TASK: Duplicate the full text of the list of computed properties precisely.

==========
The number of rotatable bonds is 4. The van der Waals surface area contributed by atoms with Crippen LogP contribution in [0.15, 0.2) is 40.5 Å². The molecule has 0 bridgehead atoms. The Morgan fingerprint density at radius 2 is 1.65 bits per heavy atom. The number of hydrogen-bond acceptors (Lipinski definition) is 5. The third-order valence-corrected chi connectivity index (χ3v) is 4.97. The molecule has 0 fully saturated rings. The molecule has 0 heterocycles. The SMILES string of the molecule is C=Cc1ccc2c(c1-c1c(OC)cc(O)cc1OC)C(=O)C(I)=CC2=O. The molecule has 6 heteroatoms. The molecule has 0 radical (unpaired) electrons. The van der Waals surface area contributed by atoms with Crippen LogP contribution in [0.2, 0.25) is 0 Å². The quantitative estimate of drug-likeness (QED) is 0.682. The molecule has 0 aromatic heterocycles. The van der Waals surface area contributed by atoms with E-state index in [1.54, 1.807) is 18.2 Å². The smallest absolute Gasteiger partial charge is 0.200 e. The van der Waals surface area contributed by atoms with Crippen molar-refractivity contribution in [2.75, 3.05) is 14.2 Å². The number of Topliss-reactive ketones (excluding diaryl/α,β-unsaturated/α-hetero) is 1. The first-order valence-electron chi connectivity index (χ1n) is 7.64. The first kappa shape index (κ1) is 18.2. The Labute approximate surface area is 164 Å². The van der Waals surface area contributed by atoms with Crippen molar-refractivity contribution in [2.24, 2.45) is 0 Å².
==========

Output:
The number of rotatable bonds is 4. The van der Waals surface area contributed by atoms with Crippen LogP contribution in [0.15, 0.2) is 40.5 Å². The molecule has 0 bridgehead atoms. The Morgan fingerprint density at radius 2 is 1.65 bits per heavy atom. The number of hydrogen-bond acceptors (Lipinski definition) is 5. The third-order valence-corrected chi connectivity index (χ3v) is 4.97. The molecule has 0 fully saturated rings. The molecule has 0 heterocycles. The SMILES string of the molecule is C=Cc1ccc2c(c1-c1c(OC)cc(O)cc1OC)C(=O)C(I)=CC2=O. The molecule has 6 heteroatoms. The molecule has 0 radical (unpaired) electrons. The van der Waals surface area contributed by atoms with Crippen LogP contribution in [0.2, 0.25) is 0 Å². The quantitative estimate of drug-likeness (QED) is 0.682. The molecule has 0 aromatic heterocycles. The van der Waals surface area contributed by atoms with E-state index in [1.54, 1.807) is 18.2 Å². The smallest absolute Gasteiger partial charge is 0.200 e. The van der Waals surface area contributed by atoms with Crippen molar-refractivity contribution in [2.75, 3.05) is 14.2 Å². The number of Topliss-reactive ketones (excluding diaryl/α,β-unsaturated/α-hetero) is 1. The first-order valence-electron chi connectivity index (χ1n) is 7.64. The first kappa shape index (κ1) is 18.2. The Labute approximate surface area is 164 Å². The van der Waals surface area contributed by atoms with Crippen molar-refractivity contribution in [2.24, 2.45) is 0 Å².